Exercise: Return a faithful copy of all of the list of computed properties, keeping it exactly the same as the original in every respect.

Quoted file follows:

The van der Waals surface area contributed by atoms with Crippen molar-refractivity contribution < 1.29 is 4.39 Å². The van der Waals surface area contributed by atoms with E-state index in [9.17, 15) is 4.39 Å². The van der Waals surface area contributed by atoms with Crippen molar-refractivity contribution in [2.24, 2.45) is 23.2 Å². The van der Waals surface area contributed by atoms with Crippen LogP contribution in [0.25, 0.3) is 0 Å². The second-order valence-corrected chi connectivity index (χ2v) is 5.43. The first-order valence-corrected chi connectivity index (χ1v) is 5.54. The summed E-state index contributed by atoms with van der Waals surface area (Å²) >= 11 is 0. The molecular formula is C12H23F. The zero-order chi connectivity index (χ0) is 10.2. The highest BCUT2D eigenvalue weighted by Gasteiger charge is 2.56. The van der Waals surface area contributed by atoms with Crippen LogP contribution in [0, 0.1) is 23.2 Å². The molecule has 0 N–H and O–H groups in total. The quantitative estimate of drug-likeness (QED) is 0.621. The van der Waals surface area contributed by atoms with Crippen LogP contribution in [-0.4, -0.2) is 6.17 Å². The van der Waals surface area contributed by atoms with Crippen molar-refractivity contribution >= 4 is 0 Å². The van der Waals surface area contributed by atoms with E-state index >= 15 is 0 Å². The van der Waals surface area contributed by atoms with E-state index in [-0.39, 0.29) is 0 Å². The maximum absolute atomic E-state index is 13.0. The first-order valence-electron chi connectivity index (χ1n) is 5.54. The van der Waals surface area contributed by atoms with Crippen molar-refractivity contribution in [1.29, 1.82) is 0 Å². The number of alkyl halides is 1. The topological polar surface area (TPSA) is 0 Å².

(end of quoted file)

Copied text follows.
The van der Waals surface area contributed by atoms with Crippen molar-refractivity contribution < 1.29 is 4.39 Å². The van der Waals surface area contributed by atoms with E-state index in [9.17, 15) is 4.39 Å². The van der Waals surface area contributed by atoms with Crippen molar-refractivity contribution in [2.24, 2.45) is 23.2 Å². The van der Waals surface area contributed by atoms with Crippen LogP contribution in [0.25, 0.3) is 0 Å². The second-order valence-corrected chi connectivity index (χ2v) is 5.43. The first-order valence-corrected chi connectivity index (χ1v) is 5.54. The summed E-state index contributed by atoms with van der Waals surface area (Å²) >= 11 is 0. The molecular formula is C12H23F. The zero-order chi connectivity index (χ0) is 10.2. The highest BCUT2D eigenvalue weighted by Gasteiger charge is 2.56. The van der Waals surface area contributed by atoms with Crippen LogP contribution in [0, 0.1) is 23.2 Å². The molecule has 0 N–H and O–H groups in total. The quantitative estimate of drug-likeness (QED) is 0.621. The van der Waals surface area contributed by atoms with Crippen LogP contribution in [-0.4, -0.2) is 6.17 Å². The van der Waals surface area contributed by atoms with Crippen molar-refractivity contribution >= 4 is 0 Å². The van der Waals surface area contributed by atoms with E-state index >= 15 is 0 Å². The van der Waals surface area contributed by atoms with E-state index in [-0.39, 0.29) is 0 Å². The maximum absolute atomic E-state index is 13.0. The first-order valence-electron chi connectivity index (χ1n) is 5.54. The van der Waals surface area contributed by atoms with Crippen molar-refractivity contribution in [1.29, 1.82) is 0 Å². The number of alkyl halides is 1. The topological polar surface area (TPSA) is 0 Å².